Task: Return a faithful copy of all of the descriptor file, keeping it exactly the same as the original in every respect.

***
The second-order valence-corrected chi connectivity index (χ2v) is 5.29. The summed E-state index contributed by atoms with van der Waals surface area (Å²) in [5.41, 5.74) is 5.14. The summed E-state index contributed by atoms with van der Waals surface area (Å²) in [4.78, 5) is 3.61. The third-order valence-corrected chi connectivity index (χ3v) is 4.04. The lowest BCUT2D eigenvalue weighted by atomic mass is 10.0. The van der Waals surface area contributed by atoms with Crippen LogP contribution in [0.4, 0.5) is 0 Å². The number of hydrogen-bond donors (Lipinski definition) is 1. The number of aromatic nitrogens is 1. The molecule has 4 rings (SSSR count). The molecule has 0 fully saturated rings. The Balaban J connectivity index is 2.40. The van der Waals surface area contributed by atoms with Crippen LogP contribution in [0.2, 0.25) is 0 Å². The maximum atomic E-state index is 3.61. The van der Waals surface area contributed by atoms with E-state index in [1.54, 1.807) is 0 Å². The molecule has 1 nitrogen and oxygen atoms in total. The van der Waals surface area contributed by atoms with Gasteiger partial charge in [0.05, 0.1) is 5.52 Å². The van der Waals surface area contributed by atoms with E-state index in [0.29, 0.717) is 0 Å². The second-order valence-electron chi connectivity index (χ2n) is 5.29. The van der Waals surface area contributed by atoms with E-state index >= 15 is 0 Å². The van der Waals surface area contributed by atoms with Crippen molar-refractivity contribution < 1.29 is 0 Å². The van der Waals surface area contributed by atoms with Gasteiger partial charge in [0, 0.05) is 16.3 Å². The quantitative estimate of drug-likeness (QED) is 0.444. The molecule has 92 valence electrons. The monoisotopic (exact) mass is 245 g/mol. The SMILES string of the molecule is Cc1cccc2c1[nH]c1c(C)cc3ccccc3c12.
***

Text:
The second-order valence-corrected chi connectivity index (χ2v) is 5.29. The summed E-state index contributed by atoms with van der Waals surface area (Å²) in [5.41, 5.74) is 5.14. The summed E-state index contributed by atoms with van der Waals surface area (Å²) in [4.78, 5) is 3.61. The third-order valence-corrected chi connectivity index (χ3v) is 4.04. The lowest BCUT2D eigenvalue weighted by atomic mass is 10.0. The van der Waals surface area contributed by atoms with Crippen LogP contribution in [0.4, 0.5) is 0 Å². The number of hydrogen-bond donors (Lipinski definition) is 1. The number of aromatic nitrogens is 1. The molecule has 4 rings (SSSR count). The molecule has 0 fully saturated rings. The Balaban J connectivity index is 2.40. The van der Waals surface area contributed by atoms with Crippen LogP contribution in [0.2, 0.25) is 0 Å². The maximum atomic E-state index is 3.61. The van der Waals surface area contributed by atoms with E-state index in [1.54, 1.807) is 0 Å². The molecule has 1 nitrogen and oxygen atoms in total. The van der Waals surface area contributed by atoms with Gasteiger partial charge in [0.05, 0.1) is 5.52 Å². The van der Waals surface area contributed by atoms with E-state index in [0.29, 0.717) is 0 Å². The second-order valence-electron chi connectivity index (χ2n) is 5.29. The van der Waals surface area contributed by atoms with E-state index >= 15 is 0 Å². The van der Waals surface area contributed by atoms with Crippen molar-refractivity contribution < 1.29 is 0 Å². The van der Waals surface area contributed by atoms with Gasteiger partial charge in [0, 0.05) is 16.3 Å². The quantitative estimate of drug-likeness (QED) is 0.444. The molecule has 92 valence electrons. The monoisotopic (exact) mass is 245 g/mol. The SMILES string of the molecule is Cc1cccc2c1[nH]c1c(C)cc3ccccc3c12.